Friday, June 10, 2011

Asynchronous ASMX Web Services

To avoid threads from blocking in an ASMX web service, Microsoft have given us a nifty pattern to employ: instead of declaring your method with a signature like this
public ReturnType Test(ArgumentType arg);
you declare a pair of methods. The first is prefixed with Begin, returns an IAsyncResult, and takes an additional AsyncCallback and some state.
The second is prefixed with End and takes an IAsyncResult. When you provide these methods, ASP.NET treats them as a pair and ensures they are called at the right times.
The idea is that you can spawn as much asynchronous work as you like in the Begin method, then when you're ready, invoke the asyncCallback passed into the Begin method. This signals ASP.NET to call your End method, which is responsible for returning the final result of the function pair.

public IAsyncResult BeginTest(string user, AsyncCallback asyncCallback, object state)
SqlConnection connection = new SqlConnection(@"Server=???;Async=true");
SqlCommand command = new SqlCommand(string.Format(@"WAITFOR DELAY '00:00:04' SELECT '{0}'", user), connection);
return command.BeginExecuteReader(asyncCallback, command);

public string EndTest(IAsyncResult asyncResult)
SqlDataReader reader = null;
SqlCommand command = (SqlCommand)asyncResult.AsyncState;
reader = command.EndExecuteReader(asyncResult);
while (reader.Read())
return reader.GetString(0);
} while (reader.NextResult());
throw InvalidOperationException("No results returned from reader.");
if (reader != null)

In a service implemented asynchronously like this, 100 different clients could concurrently (and synchronously) execute calls to Test with the server efficiently allocating just 1 thread to service all the requests.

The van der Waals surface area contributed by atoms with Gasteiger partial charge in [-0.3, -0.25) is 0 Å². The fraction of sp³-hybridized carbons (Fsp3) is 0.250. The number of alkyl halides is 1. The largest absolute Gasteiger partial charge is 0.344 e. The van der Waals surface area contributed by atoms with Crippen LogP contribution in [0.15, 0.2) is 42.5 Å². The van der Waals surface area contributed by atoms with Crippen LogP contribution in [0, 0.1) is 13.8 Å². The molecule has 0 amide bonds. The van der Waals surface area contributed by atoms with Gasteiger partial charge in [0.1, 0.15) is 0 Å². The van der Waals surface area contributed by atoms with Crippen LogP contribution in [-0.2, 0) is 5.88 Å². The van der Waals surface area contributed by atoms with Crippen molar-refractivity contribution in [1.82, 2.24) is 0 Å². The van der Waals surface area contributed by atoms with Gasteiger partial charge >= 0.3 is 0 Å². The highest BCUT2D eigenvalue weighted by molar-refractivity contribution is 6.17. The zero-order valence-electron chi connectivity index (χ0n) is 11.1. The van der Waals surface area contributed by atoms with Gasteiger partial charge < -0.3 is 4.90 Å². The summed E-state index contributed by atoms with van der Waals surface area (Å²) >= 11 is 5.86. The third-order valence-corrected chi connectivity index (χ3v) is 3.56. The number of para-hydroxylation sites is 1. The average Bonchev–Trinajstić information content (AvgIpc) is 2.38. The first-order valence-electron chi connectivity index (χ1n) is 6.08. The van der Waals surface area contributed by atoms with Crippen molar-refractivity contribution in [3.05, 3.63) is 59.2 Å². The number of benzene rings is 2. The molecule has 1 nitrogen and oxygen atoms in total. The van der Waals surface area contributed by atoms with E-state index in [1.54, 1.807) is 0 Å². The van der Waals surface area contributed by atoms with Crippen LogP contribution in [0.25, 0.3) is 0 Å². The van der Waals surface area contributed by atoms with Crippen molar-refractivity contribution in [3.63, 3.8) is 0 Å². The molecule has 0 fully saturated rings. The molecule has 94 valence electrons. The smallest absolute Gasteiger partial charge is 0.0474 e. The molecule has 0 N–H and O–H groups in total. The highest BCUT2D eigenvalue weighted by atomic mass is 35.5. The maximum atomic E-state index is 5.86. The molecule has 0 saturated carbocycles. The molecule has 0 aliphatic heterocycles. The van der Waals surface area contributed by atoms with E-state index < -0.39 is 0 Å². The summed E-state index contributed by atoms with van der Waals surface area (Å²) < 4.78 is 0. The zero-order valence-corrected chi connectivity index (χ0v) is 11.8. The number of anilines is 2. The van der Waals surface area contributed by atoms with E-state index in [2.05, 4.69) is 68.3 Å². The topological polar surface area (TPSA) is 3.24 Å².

But there's a distinction: the server is asynchronous, yet the client calls are still synchronous by default (unless you skipped ahead and read the next bit).
That is to say, if a client with just one CPU core attempted to make 100 simultaneous calls simply by threading the requests, the throughput wouldn't be great, and there would be the overhead of having 100 threads context switching, garbage collecting etc.
It would be a far better option to make the calls asynchronously from the client too. After all, a web service call is I/O.

Visual Studio 2010 gives us an option when we generate the Web Service Reference - it's a check box titled "Generate asynchronous operations".
The proxy generated when this option is checked conforms to Microsoft's Event-based Asynchronous Pattern (EAP).
You subscribe to a completion event, and invoke the proxy method (which returns void). Once the response is ready, the event is raised and your callback invoked, at which point you get the result (or error).

This gives us an incredibly efficient way of working. With just one thread on the client, and one thread on our web server, (and potentially just one thread on the SQL Server in our simple "WAITFOR" example) we can make 100 calls in the same 4* seconds it takes to make just 1 call. We could probably stretch it to 1000 calls even! The point is that a blocked thread (usually) harms a system's performance, whether it's the end client, an intermediate server, or the end server crunching the numbers.

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